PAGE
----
Instead of a YA Contemporary book today, I'm reviewing the latest book in Meg Cabot's Heather Wells Mysteries series, The Bride Wore Size 12.
This is a book that's ridiculously fun, and carries on the awesome of previous Heather Wells books.
Paperback, 304 pages
Expected publication: September 24th 2013 by William Morrow Paperbacks (first published September 10th 2013)
Format read: E-ARC via Edelweiss
She was one of the most popular and well-known MG/YA/NA writers when I was growing up, and I have fond memories of spending hours reading her Princess Diariesseries, Queen of Babble series, etc.
So when I heard that she was writing a final book to the Heather Wells series, I was overjoyed. And when I was approved to read the book on Edelweiss – thanks again, William Morrow – that just made my week.
Synopsis (via Goodreads)
With her upcoming nuptials to PI Cooper Cartwright only weeks away, Heather's already stressed. And when a pretty junior turns up dead, Heather's sure things can't get worse—until every student in the dorm where she works is a possible suspect, and Heather's long-lost mother shows up.
Heather has no time for a tearful mother and bride reunion. She has a wedding to pull off and a murder to solve. Instead of wedding bells, she might be hearing wedding bullets, but she's determined to bring the bad guys to justice if it's the last thing she does . . . and this time, it just might be.
Things that worked:
Over the course of five books, we’ve seen Heather Wells grow from a slightly uncertain young woman navigating a post-boyfriend and post-fame world, into a confident college administrator who’s a dorm manager-slash-mother hen for all of her wayward dormitory charges.
Cabot continues the trend in The Bride Wore Size 12, by showing more examples of Heather’s confidence on the job, her strong belief in her relationship with Cooper and her unwavering conviction that she’s on the right path in her life.
Though there isn’t as much wackiness in this book as in the previous books, the growth is still there. Cabot does an excellent job of using events and circumstances to show us just how much Heather has changed.
E.g. When faced with someone from her past, Heather doesn’t panic. She gets upset, but she’s also able to deal with the situation rationally.
And most importantly of all: she’s willing to communicate and believe in herself more. Heather makes active attempts to engage in Cooper before she’s about to do something in the name of her investigations, and she’s also not constantly obsessed with her weight or her appearance anymore.
She’s proud of who she is, and I believe that readers will be proud of her.
Cabot’s written so many books by now; she’s basically gotten her writing, plotting and world-building down to a science.
The book zips along at a fast pace, plotting for the occasional (minor) bombshell that continues to enrich the world of Fischer Hall.
Even though the book doesn’t spend as much time as developing the world as in previous books, I think readers will still appreciate the small details that Cabot throws in, including an unexpected minor new character.
* The realism of the mystery/crime
Without giving any spoilers away, I thought that Meg constructed a murder mystery this time that was extremely plausible, and actually very thoughtful in its execution.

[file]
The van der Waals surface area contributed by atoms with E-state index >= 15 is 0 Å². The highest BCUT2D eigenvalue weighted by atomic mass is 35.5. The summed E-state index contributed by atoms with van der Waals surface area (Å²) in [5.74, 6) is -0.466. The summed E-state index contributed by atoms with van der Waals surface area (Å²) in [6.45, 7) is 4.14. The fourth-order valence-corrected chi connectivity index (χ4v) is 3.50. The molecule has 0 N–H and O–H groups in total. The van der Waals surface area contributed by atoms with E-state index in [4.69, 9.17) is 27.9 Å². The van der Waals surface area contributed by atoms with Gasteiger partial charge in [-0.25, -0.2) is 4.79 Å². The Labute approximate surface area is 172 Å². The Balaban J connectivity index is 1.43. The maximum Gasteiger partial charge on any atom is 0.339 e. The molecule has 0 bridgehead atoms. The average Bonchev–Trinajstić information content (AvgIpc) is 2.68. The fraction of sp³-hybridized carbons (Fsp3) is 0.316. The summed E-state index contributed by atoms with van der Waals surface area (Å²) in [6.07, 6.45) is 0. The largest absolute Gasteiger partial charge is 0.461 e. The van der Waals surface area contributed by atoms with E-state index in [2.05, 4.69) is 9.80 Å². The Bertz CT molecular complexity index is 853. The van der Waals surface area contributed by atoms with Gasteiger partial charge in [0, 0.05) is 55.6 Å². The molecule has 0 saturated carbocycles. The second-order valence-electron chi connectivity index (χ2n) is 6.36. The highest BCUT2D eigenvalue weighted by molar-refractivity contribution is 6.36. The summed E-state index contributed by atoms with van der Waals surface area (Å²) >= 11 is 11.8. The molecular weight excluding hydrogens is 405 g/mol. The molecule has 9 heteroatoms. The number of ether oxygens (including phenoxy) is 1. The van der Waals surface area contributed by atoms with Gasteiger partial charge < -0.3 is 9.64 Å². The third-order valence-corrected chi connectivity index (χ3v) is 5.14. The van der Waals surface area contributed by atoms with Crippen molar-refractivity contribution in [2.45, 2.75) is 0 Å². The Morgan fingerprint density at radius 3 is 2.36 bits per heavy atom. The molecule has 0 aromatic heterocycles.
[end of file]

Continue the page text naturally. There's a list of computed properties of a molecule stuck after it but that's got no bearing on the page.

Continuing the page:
Unlike the kooky, slightly off-the-wall murder plots of previous Heather Wells books, I could actually easily see the situation of this book playing out, given the right set of circumstances and bad timing.
Even though Meg doesn’t necessarily hit readers over the head with the morals of the eventual resolution to that murder mystery, I do applaud her for presenting the scenario in a way that will make readers think about why this could happen and how they (or someone they know) could possibly stop a situation like this.
Meg’s books always end on a happy note, with the couple du jour finally getting together, along with an engagement or marriage finally occurring. So it shouldn’t be a surprise that the ending to The Bride Wore Size 12 is just as predictable as previous Cabot novels.
However, with that being said, the happiness of Heather’s ending is possibly more satisfying than that of any previous Cabot heroine. Over the course of five books and even in her pre-series life, Heather has experienced a number of obstacles and challenges that would have made even the most resilient person struggle.
The fact that she finally, finally gets her happily-ever-after with the ever-loyal Cooper, is something that has been a long time coming, and readers will undoubtedly be delighted to read it.
Things that didn't work:
If this was any author, I would likely have thoughts to point out, but... it's Meg!
Cabot has put such love and care into her eclectic cast of characters; I can easily visualize them just continuing to happily live their day-to-day lives in New York and at Fischer Hall, which is enough to keep this reader happy.
However, if Meg is motivated or interested enough to continue with this series - *hint hint* I think that she’s created a world that’s more than rich enough to continue on, with stories and mysteries that will keep readers entertained for a ways to come.
I highly recommend this book for fans of the usual suspects – e.g. Sophie Kinsella; Emily Giffin – but I also recommend this book and the Heather Wells series for fans looking for YA/NA contemporary fiction with a twist.
Disclaimer: I received an e-ARC of The Bride Wore Size 12 from William Morrow via Edelweiss, in exchange for an honest review. Thank you!